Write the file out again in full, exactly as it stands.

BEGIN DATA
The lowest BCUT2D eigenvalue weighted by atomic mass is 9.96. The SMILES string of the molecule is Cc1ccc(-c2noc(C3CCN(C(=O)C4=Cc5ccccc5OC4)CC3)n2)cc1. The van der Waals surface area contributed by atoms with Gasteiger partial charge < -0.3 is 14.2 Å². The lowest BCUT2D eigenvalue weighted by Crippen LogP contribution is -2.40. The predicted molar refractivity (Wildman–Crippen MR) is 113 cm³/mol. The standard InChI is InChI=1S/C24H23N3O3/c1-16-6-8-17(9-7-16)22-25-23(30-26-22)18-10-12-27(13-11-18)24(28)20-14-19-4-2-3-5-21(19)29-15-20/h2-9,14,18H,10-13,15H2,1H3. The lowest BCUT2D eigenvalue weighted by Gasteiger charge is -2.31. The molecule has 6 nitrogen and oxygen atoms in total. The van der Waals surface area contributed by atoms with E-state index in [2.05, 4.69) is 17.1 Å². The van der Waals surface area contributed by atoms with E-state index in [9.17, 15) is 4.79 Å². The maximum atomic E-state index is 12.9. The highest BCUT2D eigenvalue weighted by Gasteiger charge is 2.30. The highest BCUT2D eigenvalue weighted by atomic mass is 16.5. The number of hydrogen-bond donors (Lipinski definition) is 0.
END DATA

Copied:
The lowest BCUT2D eigenvalue weighted by atomic mass is 9.96. The SMILES string of the molecule is Cc1ccc(-c2noc(C3CCN(C(=O)C4=Cc5ccccc5OC4)CC3)n2)cc1. The van der Waals surface area contributed by atoms with Gasteiger partial charge < -0.3 is 14.2 Å². The lowest BCUT2D eigenvalue weighted by Crippen LogP contribution is -2.40. The predicted molar refractivity (Wildman–Crippen MR) is 113 cm³/mol. The standard InChI is InChI=1S/C24H23N3O3/c1-16-6-8-17(9-7-16)22-25-23(30-26-22)18-10-12-27(13-11-18)24(28)20-14-19-4-2-3-5-21(19)29-15-20/h2-9,14,18H,10-13,15H2,1H3. The lowest BCUT2D eigenvalue weighted by Gasteiger charge is -2.31. The molecule has 6 nitrogen and oxygen atoms in total. The van der Waals surface area contributed by atoms with E-state index in [2.05, 4.69) is 17.1 Å². The van der Waals surface area contributed by atoms with E-state index in [9.17, 15) is 4.79 Å². The maximum atomic E-state index is 12.9. The highest BCUT2D eigenvalue weighted by Gasteiger charge is 2.30. The highest BCUT2D eigenvalue weighted by atomic mass is 16.5. The number of hydrogen-bond donors (Lipinski definition) is 0.